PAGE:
iJobs Money & Business

Recruitment Genius: Digital Optimisation Executive - Marketing

£30000 - £35000 per annum: Recruitment Genius: The UK's fastest growing, multi...

Recruitment Genius: Financial Reporting Manager

£70000 - £90000 per annum: Recruitment Genius: A Financial Reporting Manager i...

Recruitment Genius: Payments Operations Assistant

£23000 - £25000 per annum: Recruitment Genius: They win lots of awards for the...

Recruitment Genius: Telephone Debt Negotiator

£13500 - £20000 per annum: Recruitment Genius: This nationwide enforcement com...

Day In a Page

On your feet! Spending at least two hours a day standing reduces the risk of heart attacks, cancer and diabetes, according to new research

On your feet!

Spending half the day standing 'reduces risk of heart attacks and cancer'
Liverpool close in on Milner signing

Liverpool close in on Milner signing

Reds baulk at Christian Benteke £32.5m release clause
With scores of surgeries closing, what hope is there for the David Cameron's promise of 5,000 more GPs and a 24/7 NHS?

The big NHS question

Why are there so few new GPs when so many want to study medicine?
Big knickers are back: Thongs ain't what they used to be

Thongs ain't what they used to be

Big knickers are back
Thurston Moore interview

Thurston Moore interview

On living in London, Sonic Youth and musical memoirs
In full bloom

In full bloom

Floral print womenswear
From leading man to Elephant Man, Bradley Cooper is terrific

From leading man to Elephant Man

Bradley Cooper is terrific
In this the person to restore our trust in the banks?

In this the person to restore our trust in the banks?

Dame Colette Bowe - interview
When do the creative juices dry up?

When do the creative juices dry up?

David Lodge thinks he knows
The 'Cher moment' happening across fashion just now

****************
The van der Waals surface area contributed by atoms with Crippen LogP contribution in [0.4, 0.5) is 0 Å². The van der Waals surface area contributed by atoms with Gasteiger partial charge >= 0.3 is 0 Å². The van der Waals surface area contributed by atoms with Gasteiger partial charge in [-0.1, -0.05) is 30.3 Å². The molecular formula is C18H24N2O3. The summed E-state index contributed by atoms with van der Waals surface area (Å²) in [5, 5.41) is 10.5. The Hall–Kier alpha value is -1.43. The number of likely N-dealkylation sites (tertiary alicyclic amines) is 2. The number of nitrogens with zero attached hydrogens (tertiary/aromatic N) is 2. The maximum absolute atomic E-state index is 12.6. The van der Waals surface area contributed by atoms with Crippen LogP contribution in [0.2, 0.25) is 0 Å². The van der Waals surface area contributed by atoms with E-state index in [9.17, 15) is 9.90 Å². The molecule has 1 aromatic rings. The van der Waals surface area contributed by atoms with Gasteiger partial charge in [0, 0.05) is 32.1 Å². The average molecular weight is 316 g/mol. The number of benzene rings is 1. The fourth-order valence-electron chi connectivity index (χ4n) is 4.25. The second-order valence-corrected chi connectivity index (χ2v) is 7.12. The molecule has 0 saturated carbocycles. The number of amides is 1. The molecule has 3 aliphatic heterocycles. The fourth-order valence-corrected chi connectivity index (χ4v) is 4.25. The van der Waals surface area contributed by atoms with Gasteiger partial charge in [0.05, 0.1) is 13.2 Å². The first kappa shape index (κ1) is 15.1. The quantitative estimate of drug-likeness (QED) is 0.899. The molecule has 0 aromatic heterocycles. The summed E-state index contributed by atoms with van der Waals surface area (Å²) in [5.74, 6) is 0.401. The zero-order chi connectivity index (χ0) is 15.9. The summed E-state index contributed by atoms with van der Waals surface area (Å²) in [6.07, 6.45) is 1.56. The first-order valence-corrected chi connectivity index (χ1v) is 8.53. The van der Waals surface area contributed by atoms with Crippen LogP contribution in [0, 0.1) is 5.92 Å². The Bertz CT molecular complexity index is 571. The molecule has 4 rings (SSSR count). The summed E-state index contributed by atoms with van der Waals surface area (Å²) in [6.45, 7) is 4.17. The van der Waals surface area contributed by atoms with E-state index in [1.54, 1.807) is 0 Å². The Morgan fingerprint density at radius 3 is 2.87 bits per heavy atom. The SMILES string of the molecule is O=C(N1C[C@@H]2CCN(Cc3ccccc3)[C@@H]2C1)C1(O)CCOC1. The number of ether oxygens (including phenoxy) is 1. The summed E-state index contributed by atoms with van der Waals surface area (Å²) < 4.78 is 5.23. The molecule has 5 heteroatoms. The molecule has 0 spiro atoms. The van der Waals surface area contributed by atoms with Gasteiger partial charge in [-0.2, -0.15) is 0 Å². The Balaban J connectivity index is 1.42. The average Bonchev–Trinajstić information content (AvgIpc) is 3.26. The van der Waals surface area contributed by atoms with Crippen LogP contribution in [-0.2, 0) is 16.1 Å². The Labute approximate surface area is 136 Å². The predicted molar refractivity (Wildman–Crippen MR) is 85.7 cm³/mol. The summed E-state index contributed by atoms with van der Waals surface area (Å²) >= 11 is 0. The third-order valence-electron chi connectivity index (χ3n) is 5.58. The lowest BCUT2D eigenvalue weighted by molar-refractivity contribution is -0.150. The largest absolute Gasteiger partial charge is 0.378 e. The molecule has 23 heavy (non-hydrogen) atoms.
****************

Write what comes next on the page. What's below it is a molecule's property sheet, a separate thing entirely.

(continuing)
Fashion's Cher moment

Ageing beauty will always be more classy than all that booty
Thousands of teenage girls enduring debilitating illnesses after routine school cancer vaccination

Health fears over school cancer jab

Shock new Freedom of Information figures show how thousands of girls have suffered serious symptoms after routine HPV injection
Fifa President Sepp Blatter warns his opponents: 'I forgive everyone, but I don't forget'

'I forgive everyone, but I don't forget'

Fifa president Sepp Blatter issues defiant warning to opponents
Extreme summer temperatures will soon cause deaths of up to 1,700 more Britons a year, says government report

Weather warning

Extreme summer temperatures will soon cause deaths of up to 1,700 more Britons a year, says government report
LSD: Speaking to volunteer users of the drug as trials get underway to see if it cures depression and addiction

High hopes for LSD

Meet the volunteer users helping to see if it cures depression and addiction
German soldier who died fighting for UK in Battle of Waterloo should be removed from museum display and given dignified funeral, say historians

Saving Private Brandt

A Belgian museum's display of the skeleton of a soldier killed at Waterloo prompts calls for him to be given a dignified funeral